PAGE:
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Study: Distracted parent drivers may influence teensPosted On Wed, November 28, 2012
A new study released by the University of Michigan Transportation Research Institute shows that there may be a link between distracted adult drivers and the driving behaviors of their children.
According to the study, conducted via interview with more than 5,500 teen drivers and their parents, young people are highly likely to mimic their parents' behavior behind the wheel.
Or, at least, what they believe to be their parents' behavior. The study shows that if a teen believes that their parents look for things while driving, they are four times more likely to do the same. Furthermore, if the teen thinks that their parents eat while driving, they are 3.4 times more likely to chow down behind the wheel.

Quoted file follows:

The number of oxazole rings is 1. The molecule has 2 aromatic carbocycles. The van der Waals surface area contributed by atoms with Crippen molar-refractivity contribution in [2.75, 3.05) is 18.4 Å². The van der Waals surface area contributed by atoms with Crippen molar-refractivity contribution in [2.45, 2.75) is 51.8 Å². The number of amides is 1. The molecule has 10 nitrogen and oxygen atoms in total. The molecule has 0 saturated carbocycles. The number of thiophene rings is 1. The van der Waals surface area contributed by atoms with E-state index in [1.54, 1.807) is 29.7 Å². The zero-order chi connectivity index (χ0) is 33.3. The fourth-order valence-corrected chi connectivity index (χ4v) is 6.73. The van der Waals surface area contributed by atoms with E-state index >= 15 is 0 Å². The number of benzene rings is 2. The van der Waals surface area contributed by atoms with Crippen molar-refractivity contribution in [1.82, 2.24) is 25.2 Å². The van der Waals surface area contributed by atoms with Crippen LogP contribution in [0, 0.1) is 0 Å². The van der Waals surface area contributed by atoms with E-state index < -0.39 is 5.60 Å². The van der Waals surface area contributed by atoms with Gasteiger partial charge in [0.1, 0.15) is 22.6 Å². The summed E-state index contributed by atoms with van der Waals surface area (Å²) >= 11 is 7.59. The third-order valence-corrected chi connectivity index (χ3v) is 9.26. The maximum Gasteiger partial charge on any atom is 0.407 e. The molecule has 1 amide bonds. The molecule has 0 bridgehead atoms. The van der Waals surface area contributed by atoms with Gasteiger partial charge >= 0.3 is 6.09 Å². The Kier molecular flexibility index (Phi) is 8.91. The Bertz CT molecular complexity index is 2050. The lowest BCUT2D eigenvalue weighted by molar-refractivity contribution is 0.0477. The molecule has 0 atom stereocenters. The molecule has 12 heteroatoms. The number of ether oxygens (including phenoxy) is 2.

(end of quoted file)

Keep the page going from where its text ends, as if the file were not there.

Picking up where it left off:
However, the study also found a disconnect between what teens believed their parents' driving behavior to be and what the parents reported. For example, 30 percent of teens believe that their parents operate an electronic music device while driving, while only 10 percent of parents admitted to this behavior.
Whether or not teens overestimate their parents' bad behaviors, the adults would do well to be on their best behavior while driving with their children, in order to set a good example. Teens who are less distracted may get into fewer car accidents, which could reduce danger and their auto insurance rates.
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